Figure 1.1 The ill effects of prolonged sitting and sedentary lifestyle on health and their behavioral means of prevention.
Shorter bouts of daily exercise episodes can counteract the ill effects of extended sitting. Sitting episodes should be interrupted by frequent brief pauses involving movement that raises the heart rate and favors blood circulation. Preset reminders from smart device applications could be helpful. The well-planned active pauses could buffer some ill effects of the sedentary lifestyle. Additionally, regular physical activity – planned exercise or sporting activity – should be incorporated into people’s daily lives (Bushman & American College of Sports Medicine, 2017). Figure 1.1 illustrates this general principle.

1.2 The role of regular physical activity in health

Scholars agree that in addition to physical work, household activities, and active commuting, only regularly planned sports and exercise could compensate for the lost physical activity that was part of the earlier survival activities (PĂ©ronnet & Szabo, 1993). This scholastic point penetrates the mass media too (Berry et al. 2020). Consequently, most people realize and agree with the need to incorporate sports and exercise into their lifestyle. However, still, a large proportion of the world’s population is not sufficiently active (Guthold et al., 2018).
Physical activity is conceptualized as all forms of movement which require energy expenditure to sustain work performed by the skeletal muscles. Primary examples are sports and exercise (Caspersen et al., 1985). While all movements are physical activities based on this definition, they may be categorized as planned and unplanned forms that serve different goals. Unplanned but necessary-for-living movements such as buying groceries, washing dishes, climbing the stairs, shoveling snow, or merely walking to work all help in mundane survival activities. Yet sports and exercise are planned physical activities aimed at benefiting people’s health while mastering physical skills. These movements have a relatively stable pattern and volume, characterized by frequency, duration, and intensity. In addition to purposeful and planned skill practices, sports also involve ‘rules’ and ‘contest,’ making them more mastery-oriented compared to freely planned or self-organized forms of exercise, which are most often health-oriented (de la Vega et al., 2020; Szabo et al., 2019).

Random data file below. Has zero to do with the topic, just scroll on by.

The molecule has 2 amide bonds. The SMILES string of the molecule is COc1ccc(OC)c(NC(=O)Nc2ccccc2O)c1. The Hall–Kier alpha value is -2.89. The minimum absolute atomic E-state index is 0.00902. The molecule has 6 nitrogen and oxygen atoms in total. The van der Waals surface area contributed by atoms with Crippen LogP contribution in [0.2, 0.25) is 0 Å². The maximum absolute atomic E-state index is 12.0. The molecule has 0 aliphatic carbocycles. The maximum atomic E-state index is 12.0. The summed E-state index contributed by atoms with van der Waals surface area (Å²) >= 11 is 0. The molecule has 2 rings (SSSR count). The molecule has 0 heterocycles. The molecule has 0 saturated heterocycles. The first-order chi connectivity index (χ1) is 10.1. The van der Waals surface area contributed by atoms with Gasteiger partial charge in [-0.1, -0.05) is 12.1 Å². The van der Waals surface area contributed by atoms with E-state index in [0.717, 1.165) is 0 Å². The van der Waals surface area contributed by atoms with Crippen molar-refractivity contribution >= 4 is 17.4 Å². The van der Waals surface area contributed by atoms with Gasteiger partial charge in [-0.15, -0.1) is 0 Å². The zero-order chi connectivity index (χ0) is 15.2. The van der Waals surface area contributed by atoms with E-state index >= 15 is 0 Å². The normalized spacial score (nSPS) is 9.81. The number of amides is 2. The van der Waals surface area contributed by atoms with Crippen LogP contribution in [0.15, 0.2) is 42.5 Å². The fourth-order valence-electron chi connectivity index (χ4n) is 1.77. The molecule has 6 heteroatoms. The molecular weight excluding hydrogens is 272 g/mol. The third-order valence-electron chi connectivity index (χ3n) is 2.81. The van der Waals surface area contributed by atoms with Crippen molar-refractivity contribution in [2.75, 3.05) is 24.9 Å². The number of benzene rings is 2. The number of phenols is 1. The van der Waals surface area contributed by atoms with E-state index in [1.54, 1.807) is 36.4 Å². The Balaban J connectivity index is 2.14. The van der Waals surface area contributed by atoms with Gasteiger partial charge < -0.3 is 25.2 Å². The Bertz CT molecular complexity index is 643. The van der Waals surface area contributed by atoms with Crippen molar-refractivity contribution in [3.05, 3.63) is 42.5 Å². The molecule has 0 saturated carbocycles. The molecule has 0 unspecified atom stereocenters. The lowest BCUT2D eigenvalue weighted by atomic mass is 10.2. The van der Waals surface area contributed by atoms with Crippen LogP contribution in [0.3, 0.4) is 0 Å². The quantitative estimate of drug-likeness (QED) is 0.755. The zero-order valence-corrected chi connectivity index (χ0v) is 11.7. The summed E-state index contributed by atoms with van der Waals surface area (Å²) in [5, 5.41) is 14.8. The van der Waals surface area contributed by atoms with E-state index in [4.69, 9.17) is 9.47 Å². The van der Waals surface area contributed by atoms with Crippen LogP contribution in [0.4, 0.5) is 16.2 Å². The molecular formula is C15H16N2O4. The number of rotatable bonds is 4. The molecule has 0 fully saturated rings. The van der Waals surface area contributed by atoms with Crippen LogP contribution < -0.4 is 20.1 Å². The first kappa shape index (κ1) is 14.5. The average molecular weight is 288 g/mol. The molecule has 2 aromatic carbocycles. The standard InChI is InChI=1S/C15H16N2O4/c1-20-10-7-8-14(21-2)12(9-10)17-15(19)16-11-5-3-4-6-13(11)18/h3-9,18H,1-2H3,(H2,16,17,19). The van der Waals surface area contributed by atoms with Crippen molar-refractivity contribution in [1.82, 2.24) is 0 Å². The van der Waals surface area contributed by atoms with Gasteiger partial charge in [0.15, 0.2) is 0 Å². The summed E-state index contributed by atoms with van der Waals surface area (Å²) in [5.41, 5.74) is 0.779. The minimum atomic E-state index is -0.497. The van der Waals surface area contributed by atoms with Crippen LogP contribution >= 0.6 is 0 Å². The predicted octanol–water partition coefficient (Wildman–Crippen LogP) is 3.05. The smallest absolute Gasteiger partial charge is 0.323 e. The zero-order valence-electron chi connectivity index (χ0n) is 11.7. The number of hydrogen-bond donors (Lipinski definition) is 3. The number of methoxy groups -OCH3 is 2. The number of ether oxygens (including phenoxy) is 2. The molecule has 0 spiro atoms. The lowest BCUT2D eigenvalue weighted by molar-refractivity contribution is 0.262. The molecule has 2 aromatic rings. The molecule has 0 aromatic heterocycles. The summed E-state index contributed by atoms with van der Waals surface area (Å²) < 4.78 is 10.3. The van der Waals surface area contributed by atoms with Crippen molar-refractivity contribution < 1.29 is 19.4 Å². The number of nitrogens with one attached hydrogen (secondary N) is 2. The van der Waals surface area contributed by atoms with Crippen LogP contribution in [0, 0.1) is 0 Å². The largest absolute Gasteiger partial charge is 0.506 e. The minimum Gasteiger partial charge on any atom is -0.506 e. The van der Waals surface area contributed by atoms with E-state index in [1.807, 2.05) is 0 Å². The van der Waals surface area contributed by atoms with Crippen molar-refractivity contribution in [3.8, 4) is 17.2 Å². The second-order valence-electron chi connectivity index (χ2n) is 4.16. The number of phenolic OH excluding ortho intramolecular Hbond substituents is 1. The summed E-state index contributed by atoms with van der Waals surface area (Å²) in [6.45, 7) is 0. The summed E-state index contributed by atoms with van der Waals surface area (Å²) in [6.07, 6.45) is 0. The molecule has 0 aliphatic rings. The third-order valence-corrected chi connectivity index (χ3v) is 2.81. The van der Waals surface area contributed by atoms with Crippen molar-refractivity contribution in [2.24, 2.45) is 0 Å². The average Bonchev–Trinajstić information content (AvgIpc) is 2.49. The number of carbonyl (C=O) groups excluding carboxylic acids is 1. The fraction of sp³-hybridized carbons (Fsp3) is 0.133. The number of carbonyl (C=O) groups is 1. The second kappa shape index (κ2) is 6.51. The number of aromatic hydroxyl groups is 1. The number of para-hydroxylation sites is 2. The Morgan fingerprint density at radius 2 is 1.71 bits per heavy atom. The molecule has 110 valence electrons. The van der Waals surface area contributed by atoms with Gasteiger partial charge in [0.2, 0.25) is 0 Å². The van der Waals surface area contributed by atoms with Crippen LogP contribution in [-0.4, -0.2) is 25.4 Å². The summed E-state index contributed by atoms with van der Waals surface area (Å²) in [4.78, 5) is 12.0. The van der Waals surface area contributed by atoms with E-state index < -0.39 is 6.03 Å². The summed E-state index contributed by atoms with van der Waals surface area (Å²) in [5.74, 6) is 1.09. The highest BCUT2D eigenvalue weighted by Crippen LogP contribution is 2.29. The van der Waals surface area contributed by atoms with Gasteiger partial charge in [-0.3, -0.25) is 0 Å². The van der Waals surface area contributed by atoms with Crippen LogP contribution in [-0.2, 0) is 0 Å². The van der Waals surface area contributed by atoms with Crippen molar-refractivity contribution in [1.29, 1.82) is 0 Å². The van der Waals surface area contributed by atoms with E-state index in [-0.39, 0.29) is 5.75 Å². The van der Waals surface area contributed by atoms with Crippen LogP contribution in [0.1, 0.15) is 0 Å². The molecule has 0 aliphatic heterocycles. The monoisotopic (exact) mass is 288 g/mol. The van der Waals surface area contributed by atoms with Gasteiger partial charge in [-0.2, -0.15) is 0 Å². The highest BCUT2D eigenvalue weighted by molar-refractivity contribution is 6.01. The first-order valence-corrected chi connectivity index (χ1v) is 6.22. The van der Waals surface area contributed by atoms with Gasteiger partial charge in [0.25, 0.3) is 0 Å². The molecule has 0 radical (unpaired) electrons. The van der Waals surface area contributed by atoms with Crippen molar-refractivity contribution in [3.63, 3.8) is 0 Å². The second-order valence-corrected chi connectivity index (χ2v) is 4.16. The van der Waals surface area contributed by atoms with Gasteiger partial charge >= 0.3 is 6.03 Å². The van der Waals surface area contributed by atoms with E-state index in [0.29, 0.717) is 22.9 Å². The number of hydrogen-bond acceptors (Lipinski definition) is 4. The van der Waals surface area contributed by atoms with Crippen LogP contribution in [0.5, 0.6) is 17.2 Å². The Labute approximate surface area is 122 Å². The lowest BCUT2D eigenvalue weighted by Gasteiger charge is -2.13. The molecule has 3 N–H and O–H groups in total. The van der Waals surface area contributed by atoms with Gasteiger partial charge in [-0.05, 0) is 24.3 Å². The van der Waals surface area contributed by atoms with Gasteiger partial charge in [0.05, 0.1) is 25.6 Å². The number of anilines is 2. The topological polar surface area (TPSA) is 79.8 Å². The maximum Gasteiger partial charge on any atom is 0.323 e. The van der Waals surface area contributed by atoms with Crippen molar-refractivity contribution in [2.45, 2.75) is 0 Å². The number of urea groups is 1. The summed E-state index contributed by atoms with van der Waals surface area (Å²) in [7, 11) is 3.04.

Research confirms that regular physical activity has numerous health benefits (Malm et al., 2019; Reiner et al., 2013). A literature review, including studies only with moderate and strong evidence (Powell et al., 2019), showed that regular physical activity in adults is related to lower risk of various cancers, lower risk of cardiovascular and all-cause mortality, reduced risk of weight gain, better cognitive function, improved quality of life, and improved sleep. Other studies connected habitual exercise with ameliorated cellular glucose upt...

Inhaltsverzeichnis

  1. Cover
  2. Half Title
  3. Series
  4. Title
  5. Copyright
  6. Dedication
  7. Contents
  8. List of figures
  9. List of tables
  10. Foreword
  11. Acknowledgments
  12. 1 Sports and exercise for healthy living
  13. 2 Passion: definitions and conceptualization
  14. 3 Passion in athletes and leisure exercisers
  15. 4 Runner’s high: a path from healthy to dysfunctional exercise?
  16. 5 Behavioral addictions: overview and classifications
  17. 6 Uncovering exercise addiction: a historical perspective
  18. 7 Commitment versus addiction in sports and exercise
  19. 8 Psychological manifestations of exercise deprivation
  20. 9 Exercise addiction: definition and conceptualization
  21. 10 Primary and secondary forms of exercise dependence
  22. 11 Psychophysiological models for exercise addiction
  23. 12 Psychometric assessment of exercise addiction
  24. 13 Undiagnosed but real cases of exercise addiction
  25. 14 Is exercise addiction a symptom or a disorder?
  26. 15 Treatment of exercise addiction
  27. 16 Untangling passion from exercise addiction: shaping the knowledge
  28. 17 Novel conceptualization of passion and addiction is sport and exercise
  29. Index